Comic Book Men: Season 1 (2012)

Comic Book Men: Season 1 (2012)

Original Air Date: February 12, 2012
Stations Airing: AMC
Number Of Episodes In Season: 6

Jay and Silent Bob’s Secret Stash is a comic book store located in New Jersey where many familiar faces from Kevin Smith’s films (Clerks, Mallrats, Chasing Amy, etc.) are employed. Touted as being unscripted, Comic Book Men centers around the staff’s exploits as well as trying to capture the essence of fanboy culture in the comic book world.

Overall, the first season (and by extension, the show) was interesting. but even though it’s supposed to be unscripted, I can’t imagine that it’s NOT unscripted. Each episode fit neatly into a different theme and many customers came in with items seemingly relevant to the episodes as well. Other reality shows seem to be able to hide the scripted feeling a little better.

The best part of the show is actually the podcast portion, which is usually the only part where you get to see Kevin Smith (for those of you who are fans of his) and is also the only part of the show which feels unscripted and genuine. It’s just a bunch of friends hanging out and talking about geek culture.

Getting to see all the neat back issues and rare toys and artwork is another great reason to watch Comic Book Men. The comic collector in me squeals with joy in seeing the issues that I own being haggled over on television. There is a happy nostalgia and fanboy appreciation that the show encourages and succeeds in fostering.

If you’re a fan of Kevin Smith and/or enjoy Pawn Stars type of programming, or are a fan of seeing comic books and/or toys and artwork, this is the show for you. I will give the second season a chance but I will probably only do so at this point in order to check out all the rare and weird finds.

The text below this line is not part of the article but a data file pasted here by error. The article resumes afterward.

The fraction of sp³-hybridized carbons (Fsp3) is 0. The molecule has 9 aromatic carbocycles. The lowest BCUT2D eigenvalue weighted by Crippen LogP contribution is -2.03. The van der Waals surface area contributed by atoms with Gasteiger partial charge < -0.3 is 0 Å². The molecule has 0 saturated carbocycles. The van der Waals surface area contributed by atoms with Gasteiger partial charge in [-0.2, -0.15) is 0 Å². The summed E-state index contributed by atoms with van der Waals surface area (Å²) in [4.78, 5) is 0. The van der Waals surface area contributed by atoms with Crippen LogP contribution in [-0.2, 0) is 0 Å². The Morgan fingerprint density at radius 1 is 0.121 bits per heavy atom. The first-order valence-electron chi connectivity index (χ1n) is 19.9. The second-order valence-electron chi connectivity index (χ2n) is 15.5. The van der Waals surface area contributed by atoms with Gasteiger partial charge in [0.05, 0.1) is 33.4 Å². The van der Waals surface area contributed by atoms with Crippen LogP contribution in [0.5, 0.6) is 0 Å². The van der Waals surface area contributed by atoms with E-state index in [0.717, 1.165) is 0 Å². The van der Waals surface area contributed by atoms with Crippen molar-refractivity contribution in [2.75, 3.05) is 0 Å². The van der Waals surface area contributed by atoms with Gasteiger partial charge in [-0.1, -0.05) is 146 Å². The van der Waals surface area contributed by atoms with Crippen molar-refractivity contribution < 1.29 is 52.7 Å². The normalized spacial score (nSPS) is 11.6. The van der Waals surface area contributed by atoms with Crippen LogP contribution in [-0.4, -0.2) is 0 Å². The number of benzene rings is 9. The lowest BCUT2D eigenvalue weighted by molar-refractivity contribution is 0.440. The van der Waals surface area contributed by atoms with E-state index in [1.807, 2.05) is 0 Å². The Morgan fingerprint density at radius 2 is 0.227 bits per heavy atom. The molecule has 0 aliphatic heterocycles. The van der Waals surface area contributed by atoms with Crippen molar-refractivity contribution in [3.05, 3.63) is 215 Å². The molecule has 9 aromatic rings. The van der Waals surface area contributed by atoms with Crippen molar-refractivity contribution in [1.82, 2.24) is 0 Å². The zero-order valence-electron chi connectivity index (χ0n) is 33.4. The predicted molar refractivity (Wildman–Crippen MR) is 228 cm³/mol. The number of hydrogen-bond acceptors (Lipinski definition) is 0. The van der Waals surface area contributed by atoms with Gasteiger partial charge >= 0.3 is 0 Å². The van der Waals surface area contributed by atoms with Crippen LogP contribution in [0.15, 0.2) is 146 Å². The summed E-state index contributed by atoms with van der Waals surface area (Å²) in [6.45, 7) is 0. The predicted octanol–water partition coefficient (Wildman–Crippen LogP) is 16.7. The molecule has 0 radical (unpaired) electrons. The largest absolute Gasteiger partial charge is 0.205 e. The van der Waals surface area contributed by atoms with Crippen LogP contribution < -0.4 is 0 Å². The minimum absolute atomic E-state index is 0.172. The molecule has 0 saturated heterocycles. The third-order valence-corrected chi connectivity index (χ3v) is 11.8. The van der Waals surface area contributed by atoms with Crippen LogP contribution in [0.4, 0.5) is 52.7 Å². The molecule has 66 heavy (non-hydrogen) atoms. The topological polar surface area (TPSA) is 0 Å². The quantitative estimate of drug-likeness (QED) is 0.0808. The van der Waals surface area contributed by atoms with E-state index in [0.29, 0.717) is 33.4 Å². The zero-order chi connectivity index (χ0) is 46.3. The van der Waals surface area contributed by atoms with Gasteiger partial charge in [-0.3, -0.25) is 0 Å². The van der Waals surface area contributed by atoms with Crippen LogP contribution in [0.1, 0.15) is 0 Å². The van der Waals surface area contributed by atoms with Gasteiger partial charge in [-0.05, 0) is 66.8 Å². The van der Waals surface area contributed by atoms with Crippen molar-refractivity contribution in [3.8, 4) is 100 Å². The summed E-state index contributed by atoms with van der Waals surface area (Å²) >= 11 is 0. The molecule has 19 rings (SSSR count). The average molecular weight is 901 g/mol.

JOE Rating: ★★★

Trailer For  Comic Book Men

 

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Joe The Barbarian (2011)

Joe The Barbarian (2011)

Publisher: Vertigo
Creative Team: Grant Morrison, Sean Murphy

Joe The Barbarian collects issues #1-8 of the limited DC/Vertigo series written by Grant Morrison (Batman Inc., Supergods) with artwork by Sean Murphy (Hellblazer, American Vampire: Survival Of The Fittest).

Joe Manson is an eleven-year-old kid with type 1 diabetes. On top of that, his father died overseas in the ongoing war in the Middle East. It’s no wonder that he spends all day in a dream world of action figures and drawings of noble knights and scary creatures. However, after some school bullies steal his candy he gets home and begins to go into hypoglycemia, but unexpectedly also into another world…one so real he cannot discern it from reality. Traversing this new fantasy world, in the real world he is only trying to get to the kitchen. Realities blur and soon it’s apparent that there is a purpose behind the visions and that he must stay alive.

First off, I love Morrison and I love Murphy. Two great talents working together. Can I refer to them as M&M? Haha, no, but really.

The story is evocative of Alice In Wonderland and Tellos, sort of mixed together in one awesome stew. Tellos will always be my favorite but this book managed to capture that feeling and the wonder of that book, if a little bit darker….yet it had almost as much heart.

It was nice to see a story dealing with a character who must battle diabetes. Coming from a family where diabetes is a constant concern, Joe The Barbarian was especially poignant to me. My great grandmother recently died after choosing not to continue with her dialysis treatments but she’d been battling diabetes for years.

In any case, I loved Murphy’s work on American Vampire, and I think he did an amazing job with Morrison’s fantastical vision in this book. The art has a nice steampunky type of style to it, which somehow fit the theme nicely.

You should really check it out, especially if you enjoyed Todd Dezago and Mike Weiringo’s work on Tellos.

JOE Rating: ★★★★

Here’s A Sample Page From Joe The Barbarian
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